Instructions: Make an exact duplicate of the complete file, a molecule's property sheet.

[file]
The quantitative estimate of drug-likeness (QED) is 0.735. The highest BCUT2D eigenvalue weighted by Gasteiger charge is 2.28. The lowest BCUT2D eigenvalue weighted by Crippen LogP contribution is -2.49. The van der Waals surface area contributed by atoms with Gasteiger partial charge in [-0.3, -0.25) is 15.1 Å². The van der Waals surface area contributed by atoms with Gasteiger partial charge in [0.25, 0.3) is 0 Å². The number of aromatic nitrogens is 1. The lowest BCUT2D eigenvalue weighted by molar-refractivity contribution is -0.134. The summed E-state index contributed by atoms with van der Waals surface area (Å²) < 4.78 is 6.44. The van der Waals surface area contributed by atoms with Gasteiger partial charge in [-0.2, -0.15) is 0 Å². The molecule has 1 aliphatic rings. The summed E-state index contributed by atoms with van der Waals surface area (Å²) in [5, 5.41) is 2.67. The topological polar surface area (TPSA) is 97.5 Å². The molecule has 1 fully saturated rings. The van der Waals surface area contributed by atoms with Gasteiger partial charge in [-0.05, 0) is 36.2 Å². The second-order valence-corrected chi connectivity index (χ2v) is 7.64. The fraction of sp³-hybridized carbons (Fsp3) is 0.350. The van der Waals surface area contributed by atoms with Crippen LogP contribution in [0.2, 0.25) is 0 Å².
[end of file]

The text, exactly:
The quantitative estimate of drug-likeness (QED) is 0.735. The highest BCUT2D eigenvalue weighted by Gasteiger charge is 2.28. The lowest BCUT2D eigenvalue weighted by Crippen LogP contribution is -2.49. The van der Waals surface area contributed by atoms with Gasteiger partial charge in [-0.3, -0.25) is 15.1 Å². The van der Waals surface area contributed by atoms with Gasteiger partial charge in [0.25, 0.3) is 0 Å². The number of aromatic nitrogens is 1. The lowest BCUT2D eigenvalue weighted by molar-refractivity contribution is -0.134. The summed E-state index contributed by atoms with van der Waals surface area (Å²) < 4.78 is 6.44. The van der Waals surface area contributed by atoms with Gasteiger partial charge in [-0.2, -0.15) is 0 Å². The molecule has 1 aliphatic rings. The summed E-state index contributed by atoms with van der Waals surface area (Å²) in [5, 5.41) is 2.67. The topological polar surface area (TPSA) is 97.5 Å². The molecule has 1 fully saturated rings. The van der Waals surface area contributed by atoms with Gasteiger partial charge in [-0.05, 0) is 36.2 Å². The second-order valence-corrected chi connectivity index (χ2v) is 7.64. The fraction of sp³-hybridized carbons (Fsp3) is 0.350. The van der Waals surface area contributed by atoms with Crippen LogP contribution in [0.2, 0.25) is 0 Å².